The commendable “Remove the Stain Act” originated in the House of Representatives (H.R. 3467) on June 25, 2019, sponsored by, among others, Rep. Denny Heck, D-Wash. The bill’s purpose: “To rescind each Medal of Honor awarded for acts at Wounded Knee Creek on December 29, 1890.”
By 1890, the Plains Indians were desperate. Their land had been confiscated and the buffalo were gone. They were starving.
In late December, a band of 350-375 Lakota Sioux, led by Spotted Elk, was making its way to the Pine Ridge Agency in South Dakota when they encountered a detachment of the 7th Cavalry.
The Sioux were escorted to nearby Wounded Knee Creek, where they were surrounded by 400-500 soldiers “heavily armed with standard issue army rifles as well as four ‘Hotchkiss guns’ with five 37 mm barrels capable of firing 43 rounds per minute.”
The next morning the soldiers moved into the Indian camp to confiscate any remaining weapons. Somehow a shot was fired and a “battle” broke out.
But here’s how Major General Nelson Miles reported the incident at the time: a “(w)holesale massacre occurred and I have never heard of a more brutal, cold-blooded massacre than that at Wounded Knee.”
Seventh Calvary troops were killed and wounded, as well. But General Miles reported that “the disposition of four hundred soldiers and four pieces of artillery was fatally defective and large numbers of soldiers were killed and wounded by the fire from their own ranks and a very large number of women and children were killed in addition to the Indian men.”
In fact, H.R. 3467 reports that more than two-thirds of the victims of Wounded Knee were unarmed women and children. Wounded Knee was a My Lai of the great Native American genocide.
Nevertheless, 20 Medals of Honor were awarded for the massacre of Dec. 29, 1890.
You have free articles remaining.
H.R. 3467 mandates the rescission of those awards, arguing that honoring the participants in the massacre “is a disservice to the integrity of the United States and its citizens, and impinges on the integrity of the award and those who have earned the Medal since.”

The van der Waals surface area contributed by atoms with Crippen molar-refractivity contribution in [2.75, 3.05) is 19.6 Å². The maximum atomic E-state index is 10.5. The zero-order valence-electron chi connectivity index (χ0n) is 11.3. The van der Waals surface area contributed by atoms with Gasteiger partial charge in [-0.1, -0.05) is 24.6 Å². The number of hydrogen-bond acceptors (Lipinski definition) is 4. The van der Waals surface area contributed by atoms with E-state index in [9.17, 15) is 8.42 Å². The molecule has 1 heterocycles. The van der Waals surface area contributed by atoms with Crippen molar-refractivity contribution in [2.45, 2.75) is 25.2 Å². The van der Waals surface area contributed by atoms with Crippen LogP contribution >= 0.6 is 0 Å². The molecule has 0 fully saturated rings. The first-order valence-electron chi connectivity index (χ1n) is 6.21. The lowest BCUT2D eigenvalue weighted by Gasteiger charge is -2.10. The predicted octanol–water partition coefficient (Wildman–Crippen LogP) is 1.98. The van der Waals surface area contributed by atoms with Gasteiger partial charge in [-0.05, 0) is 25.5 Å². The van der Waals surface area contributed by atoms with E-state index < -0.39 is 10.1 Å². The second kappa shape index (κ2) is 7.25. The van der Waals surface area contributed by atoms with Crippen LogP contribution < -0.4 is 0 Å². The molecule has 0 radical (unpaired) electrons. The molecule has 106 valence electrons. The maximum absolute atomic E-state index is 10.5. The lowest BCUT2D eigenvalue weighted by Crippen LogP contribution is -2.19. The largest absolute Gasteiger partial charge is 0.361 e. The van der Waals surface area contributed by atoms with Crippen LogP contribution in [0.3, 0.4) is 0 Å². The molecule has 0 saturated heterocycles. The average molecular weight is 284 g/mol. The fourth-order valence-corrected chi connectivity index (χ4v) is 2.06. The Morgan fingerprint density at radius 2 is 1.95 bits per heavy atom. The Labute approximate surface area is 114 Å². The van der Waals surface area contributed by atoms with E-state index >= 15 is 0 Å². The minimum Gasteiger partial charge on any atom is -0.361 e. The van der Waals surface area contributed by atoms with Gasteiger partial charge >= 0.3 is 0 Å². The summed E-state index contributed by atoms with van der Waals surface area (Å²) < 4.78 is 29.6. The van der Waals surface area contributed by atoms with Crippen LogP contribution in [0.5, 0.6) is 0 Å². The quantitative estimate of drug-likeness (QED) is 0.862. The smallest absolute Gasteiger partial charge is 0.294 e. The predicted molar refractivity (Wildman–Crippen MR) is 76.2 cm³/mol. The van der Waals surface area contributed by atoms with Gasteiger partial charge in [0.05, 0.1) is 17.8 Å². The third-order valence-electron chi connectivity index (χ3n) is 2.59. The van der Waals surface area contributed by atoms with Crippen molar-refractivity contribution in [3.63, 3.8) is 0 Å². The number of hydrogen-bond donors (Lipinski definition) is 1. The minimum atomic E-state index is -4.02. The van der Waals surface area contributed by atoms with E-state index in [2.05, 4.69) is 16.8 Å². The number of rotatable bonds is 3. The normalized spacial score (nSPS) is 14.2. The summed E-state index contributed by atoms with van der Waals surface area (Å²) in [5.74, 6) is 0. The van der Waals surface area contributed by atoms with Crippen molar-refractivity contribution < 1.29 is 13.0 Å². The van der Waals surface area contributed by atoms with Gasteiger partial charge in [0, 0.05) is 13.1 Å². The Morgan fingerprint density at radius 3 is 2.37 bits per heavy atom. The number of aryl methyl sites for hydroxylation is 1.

At present the Remove the Stain Act is in subcommittee. But last week, Democratic presidential candidate Elizabeth Warren filed a Senate version of the same bill, along with co-sponsors and fellow candidates Kamala Harris and Bernie Sanders.
It is hard to imagine a more righteous and well-meaning effort than a bill that honors both the victims of Wounded Knee and the many recipients of the Medal of Honor who truly deserve the award for their valorous actions in combat.
President Donald Trump’s position on this issue, however, is entirely predictable. Even though he cleverly managed to avoid war and military service himself, he’s attracted to the idea of the force of arms and the glory of war. He tends not to be overly squeamish about the consequences of violence, and he’s never demonstrated much sympathy for cultures that are non-white.
He likes “Warfighters” and feels obliged to protect them.
He shows little interest in the relationship between his recent leniency toward soldiers accused of war crimes and the principles of military justice.
His unsubtle understanding of war depends on the sort of grievance and imagined injustice reflected in this tweet: “We train our boys to be killing machines, then prosecute them when they kill!”
His rally speeches would be predictable, as well: How dare the Democrats dishonor the brave soldiers who fought at Wounded Knee?
It would be a mistake to underestimate the traction that this kind of thinking can achieve with many Americans. If you can believe that there is a war on Christmas, then you can probably be convinced that the Democrats are trying to dishonor the heroes of Wounded Knee.
The 20 Medals of Honor awarded for Wounded Knee should be rescinded. But can Democrats be certain how this sort of wokeness — as commendable as it is — will play in November 2020? This is no election for taking a chance.